Some of the recording gear I use in my studio includes the Focusrite Scarlett 18i20, Focusrite Scarlett Solo, Samson QH4 Headphone Amp and Cloudlifter CL-1. My mics include Aston Origin, Aston Element, Shure SM57, Rode NT1, Rode PodMic and MXL V67G.


Alden Acosta: Product research.
Alexander Briones: Supplemental writing.
Jason Horton: Editing and Illustrating.


Main/Top Image: By using photographs of the Mogami Gold Studio and RoadHog Mic HOGM.

The individual product images were sourced from websites, promotional materials or supporting documentation provided by their respective manufacturers.


GLS and Amazon basics are

GLS and Amazon basics are literally the same cable spec and connectors and made by the same factory (Sun Rise Exact) in China.

There are only three differences:
1) They arrive with different color velcro strips (GLS White, Amazon Black)
2) GLS arrives in plastic, Amazon in cardboard
3) GLS offers various colors

I've had great luck with

I've had great luck with Better Cables silver serpent microphone I think they have even more detail than the mogami cables. They are also available on Amazon. A bit pricey but worth it IMHO :)

my favorite are gotham cables

My favorites are gotham cables with amphenol jacks. best for noise reduction and clear signal

I've got a question. New to

I've got a question. New to the pro audio scene. I'm looking for a long 50' cable going from a mixer (Tascam DP24) to a powered monitor (SRM 550 speaker). The output from the mixer is a 1/4" phono jack and the speaker has a combo XLR/Phono Jack.

So, my question is: Will I get a finer, brighter audio from an XLR to Phono cable than a straight 1/4 to 1/4 TRS cable?

What's your opinion?

The type of connector won't

The type of connector won't directly influence the frequencies carried, however if you are talking about choosing between a standard RCA connector, which is unbalanced, verse a balanced XLR or TRS connector then you'll get less noise interference by going balanced - I would chose the 1/4 to 1/4" TRS because that's a balanced signal.

None of's house

None of's house branded products have been short-listed when we've been surveying product categories for our guides, as a result we have not published any Gearank scores or meta-reviews about them yet.

Grimm Audio's 'TPR assembly'

Grimm Audio's 'TPR assembly' range isn't widely available in North America yet so we didn't rate them for this guide.

Hi Alexander, thank you very

Hi Alexander, thank you very much for all your research into this. I really appreciate it. I do have one question for you, I'm looking to make my own xlr cables and I'm curious if you recommend a certain brand that I can buy the cable in 300, 500 ft spool.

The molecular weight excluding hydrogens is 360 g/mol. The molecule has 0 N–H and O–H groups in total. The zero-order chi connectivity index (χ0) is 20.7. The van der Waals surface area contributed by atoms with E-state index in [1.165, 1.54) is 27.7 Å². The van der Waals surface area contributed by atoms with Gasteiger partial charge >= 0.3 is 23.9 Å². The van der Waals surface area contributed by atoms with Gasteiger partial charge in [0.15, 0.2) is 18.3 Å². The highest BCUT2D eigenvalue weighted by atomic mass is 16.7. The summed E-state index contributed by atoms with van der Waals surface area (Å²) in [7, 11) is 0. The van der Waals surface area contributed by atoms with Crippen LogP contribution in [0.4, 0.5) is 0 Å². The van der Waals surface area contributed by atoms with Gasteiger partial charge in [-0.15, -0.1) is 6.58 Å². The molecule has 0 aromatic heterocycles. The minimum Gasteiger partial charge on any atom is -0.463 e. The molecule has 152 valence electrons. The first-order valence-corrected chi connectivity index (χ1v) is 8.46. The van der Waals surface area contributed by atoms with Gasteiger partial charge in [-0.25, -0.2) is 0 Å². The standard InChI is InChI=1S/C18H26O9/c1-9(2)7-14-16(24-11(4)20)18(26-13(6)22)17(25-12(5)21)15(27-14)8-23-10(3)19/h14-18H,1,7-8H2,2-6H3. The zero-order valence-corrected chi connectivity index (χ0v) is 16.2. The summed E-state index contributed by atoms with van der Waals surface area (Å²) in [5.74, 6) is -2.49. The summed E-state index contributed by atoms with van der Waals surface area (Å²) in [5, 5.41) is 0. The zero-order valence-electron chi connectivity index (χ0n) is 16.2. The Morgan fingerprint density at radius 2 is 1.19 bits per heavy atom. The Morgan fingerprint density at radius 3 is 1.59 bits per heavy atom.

Thank you!


As a Pro sound mixer, I

As a Pro sound mixer, I always make my own cables.
usually a star quad cable like Mogami,
and definitely neutrik xlr's (used to be Cannon xlr's, but don't see them so much anymore).
as for anything promoted as being on Amazon...Why???
wouldn't touch that stuff/site with a ten foot barge pole..

Since we don't have data on

Since we don't have data on long XLR cable spools, I can't make specific recommendations. However, I can suggest that you look at the XLR spools from the companies included in this list.

Hi there. I have some

Hi there. I have some questions to ask and need some advice as well. I've been following almost all your reviews, taking down the list of equipments I need to buy for our church PA system. I've been able to clear up most doubts that I had before. I would like to ask this: I need to get an effect processor seeing that our mixing console just has the normal knobs(EQ- Treble, Alto, Tenor & Bass) for tweaking the sound on each channel. I think I need something that could really give some real effect (Reverb, Chorus, Delay & Compression) to the whole output sound of the system.
Q2: I just read your review on XLR cables. I would want to know your idea on Jack/XLR cables i.e one end jack the other XLR (I'm not sure if they called that way, but I know you to get my point) our console has 3 main XLR output for main speakers so the others I will have to connect them through a Jack (ex: monitor speakers) and the cables have to run some distance. So I would like to get some help or suggestion.
I may send in more questions going forward seeing we are wanting to revamp our PA system for better quality and sound.
Thanks for all the reviews you guys have written they've really helped me so far.
Samuel Abraham

Hello Samuel, as much as I'd

Hello Samuel, as much as I'd love to help you out, we don’t have data on rackmount effects yet. I'll get back to you when we can make recommendations.

As for the Jack to XLR cable question, you may want to clarify first what the other end would be, is it a 1/4" or a female XLR jack connector? In any case, many of the brands that are featured in this list should have the one that you need.